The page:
Based on the real-life hunt for an Alaskan serial killer who murdered more than a dozen women in the 1970s and 80s it manages very few chills and a lamentably low number of thrills.
Cage is the cop tasked with re-opening a cold case. Cusack is the husband and father who uses his spare time to kidnap women and chain them in his den before flying out in his private plane to the icy wastes where they are dispatched.
Director Scott Walker plays his hand early on, identifying the bad guy.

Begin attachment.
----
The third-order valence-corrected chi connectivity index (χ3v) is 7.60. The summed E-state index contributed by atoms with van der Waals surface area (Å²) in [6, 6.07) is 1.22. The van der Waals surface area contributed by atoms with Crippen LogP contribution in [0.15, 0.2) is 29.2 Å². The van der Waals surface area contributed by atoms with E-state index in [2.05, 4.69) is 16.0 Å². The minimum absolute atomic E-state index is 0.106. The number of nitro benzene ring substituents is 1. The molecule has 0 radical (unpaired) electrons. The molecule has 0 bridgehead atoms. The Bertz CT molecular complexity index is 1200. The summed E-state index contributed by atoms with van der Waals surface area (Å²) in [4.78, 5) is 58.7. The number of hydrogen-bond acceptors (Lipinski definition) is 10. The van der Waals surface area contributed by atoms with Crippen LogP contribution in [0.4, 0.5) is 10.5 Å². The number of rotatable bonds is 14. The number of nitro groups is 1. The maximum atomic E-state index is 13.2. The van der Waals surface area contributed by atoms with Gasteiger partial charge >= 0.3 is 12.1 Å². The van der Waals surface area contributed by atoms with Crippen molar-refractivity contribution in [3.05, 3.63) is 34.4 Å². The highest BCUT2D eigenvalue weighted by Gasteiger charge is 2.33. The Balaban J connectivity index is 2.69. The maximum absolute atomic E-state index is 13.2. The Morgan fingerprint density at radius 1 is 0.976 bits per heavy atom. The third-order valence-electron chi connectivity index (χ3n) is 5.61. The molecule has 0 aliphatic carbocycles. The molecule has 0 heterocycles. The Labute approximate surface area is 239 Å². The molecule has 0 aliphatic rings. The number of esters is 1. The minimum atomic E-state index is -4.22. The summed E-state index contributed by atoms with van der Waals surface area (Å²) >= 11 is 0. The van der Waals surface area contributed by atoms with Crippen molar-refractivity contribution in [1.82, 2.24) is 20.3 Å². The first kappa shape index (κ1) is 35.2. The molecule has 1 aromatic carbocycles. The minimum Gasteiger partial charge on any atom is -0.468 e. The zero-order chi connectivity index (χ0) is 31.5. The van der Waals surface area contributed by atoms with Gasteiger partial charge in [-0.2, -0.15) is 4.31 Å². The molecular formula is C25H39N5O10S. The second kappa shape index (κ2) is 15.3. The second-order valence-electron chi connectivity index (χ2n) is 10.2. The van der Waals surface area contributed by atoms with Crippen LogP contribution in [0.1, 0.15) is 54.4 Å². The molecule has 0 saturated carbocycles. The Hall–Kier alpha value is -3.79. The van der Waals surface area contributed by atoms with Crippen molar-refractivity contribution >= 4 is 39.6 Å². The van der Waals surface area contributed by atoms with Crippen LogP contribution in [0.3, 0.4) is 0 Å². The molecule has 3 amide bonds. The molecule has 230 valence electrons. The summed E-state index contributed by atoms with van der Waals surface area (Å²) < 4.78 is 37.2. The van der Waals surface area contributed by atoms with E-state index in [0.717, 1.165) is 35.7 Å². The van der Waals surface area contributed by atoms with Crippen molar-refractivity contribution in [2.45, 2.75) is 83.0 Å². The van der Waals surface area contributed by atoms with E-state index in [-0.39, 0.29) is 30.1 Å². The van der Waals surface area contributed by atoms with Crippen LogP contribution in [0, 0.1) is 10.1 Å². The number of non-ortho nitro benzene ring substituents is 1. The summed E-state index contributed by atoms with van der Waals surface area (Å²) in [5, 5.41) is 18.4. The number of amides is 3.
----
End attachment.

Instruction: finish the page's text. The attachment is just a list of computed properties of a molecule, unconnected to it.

His trump card is Cusack, not necessarily the first choice as a dead-eyed stalker and killer. He has little to say during the first half of the film as Cage’s investigation gets closer.
But a series of interviews with the police – played almost as a two-hander – allows the Cage/Cusack energy to flood forth.
Cusack also scores as the remorseless predator who views women as commodities and who kills with a smirk. Yet the movie lacks zip and the pace is never more than pedestrian – a situation not helped by Cage’s mechanical playing of his dogged detective.
One has to wonder what could have been had the roles been reversed.